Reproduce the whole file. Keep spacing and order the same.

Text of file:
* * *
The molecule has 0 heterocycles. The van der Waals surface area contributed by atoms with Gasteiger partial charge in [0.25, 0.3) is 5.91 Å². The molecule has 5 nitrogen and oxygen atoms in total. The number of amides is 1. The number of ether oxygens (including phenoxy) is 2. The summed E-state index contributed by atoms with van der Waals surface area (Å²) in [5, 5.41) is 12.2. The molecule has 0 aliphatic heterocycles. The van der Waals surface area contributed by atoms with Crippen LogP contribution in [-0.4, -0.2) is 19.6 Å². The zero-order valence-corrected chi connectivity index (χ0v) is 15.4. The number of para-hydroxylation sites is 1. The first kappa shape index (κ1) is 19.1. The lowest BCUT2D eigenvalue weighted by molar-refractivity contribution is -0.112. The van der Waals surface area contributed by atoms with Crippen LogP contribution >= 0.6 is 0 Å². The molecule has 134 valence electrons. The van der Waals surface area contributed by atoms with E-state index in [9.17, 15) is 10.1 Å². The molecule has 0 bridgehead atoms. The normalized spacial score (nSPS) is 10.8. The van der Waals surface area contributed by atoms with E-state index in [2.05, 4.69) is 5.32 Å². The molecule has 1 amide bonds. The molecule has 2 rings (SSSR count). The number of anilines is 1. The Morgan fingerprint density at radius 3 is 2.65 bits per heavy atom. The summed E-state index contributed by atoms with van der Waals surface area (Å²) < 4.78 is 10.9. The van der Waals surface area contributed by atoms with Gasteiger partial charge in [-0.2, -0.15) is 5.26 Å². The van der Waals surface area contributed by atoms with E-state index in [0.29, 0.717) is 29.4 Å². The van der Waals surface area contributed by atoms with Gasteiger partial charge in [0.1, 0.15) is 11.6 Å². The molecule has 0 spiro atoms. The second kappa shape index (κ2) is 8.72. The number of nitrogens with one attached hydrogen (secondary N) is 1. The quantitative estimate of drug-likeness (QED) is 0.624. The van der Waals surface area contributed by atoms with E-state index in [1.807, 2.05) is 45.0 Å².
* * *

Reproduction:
The molecule has 0 heterocycles. The van der Waals surface area contributed by atoms with Gasteiger partial charge in [0.25, 0.3) is 5.91 Å². The molecule has 5 nitrogen and oxygen atoms in total. The number of amides is 1. The number of ether oxygens (including phenoxy) is 2. The summed E-state index contributed by atoms with van der Waals surface area (Å²) in [5, 5.41) is 12.2. The molecule has 0 aliphatic heterocycles. The van der Waals surface area contributed by atoms with Crippen LogP contribution in [-0.4, -0.2) is 19.6 Å². The zero-order valence-corrected chi connectivity index (χ0v) is 15.4. The number of para-hydroxylation sites is 1. The first kappa shape index (κ1) is 19.1. The lowest BCUT2D eigenvalue weighted by molar-refractivity contribution is -0.112. The van der Waals surface area contributed by atoms with Crippen LogP contribution >= 0.6 is 0 Å². The molecule has 134 valence electrons. The van der Waals surface area contributed by atoms with E-state index in [9.17, 15) is 10.1 Å². The molecule has 0 bridgehead atoms. The normalized spacial score (nSPS) is 10.8. The van der Waals surface area contributed by atoms with E-state index in [2.05, 4.69) is 5.32 Å². The molecule has 1 amide bonds. The molecule has 2 rings (SSSR count). The number of anilines is 1. The Morgan fingerprint density at radius 3 is 2.65 bits per heavy atom. The summed E-state index contributed by atoms with van der Waals surface area (Å²) < 4.78 is 10.9. The van der Waals surface area contributed by atoms with Gasteiger partial charge in [-0.2, -0.15) is 5.26 Å². The van der Waals surface area contributed by atoms with E-state index in [0.29, 0.717) is 29.4 Å². The van der Waals surface area contributed by atoms with Gasteiger partial charge in [0.1, 0.15) is 11.6 Å². The molecule has 0 spiro atoms. The second kappa shape index (κ2) is 8.72. The number of nitrogens with one attached hydrogen (secondary N) is 1. The quantitative estimate of drug-likeness (QED) is 0.624. The van der Waals surface area contributed by atoms with E-state index in [1.807, 2.05) is 45.0 Å².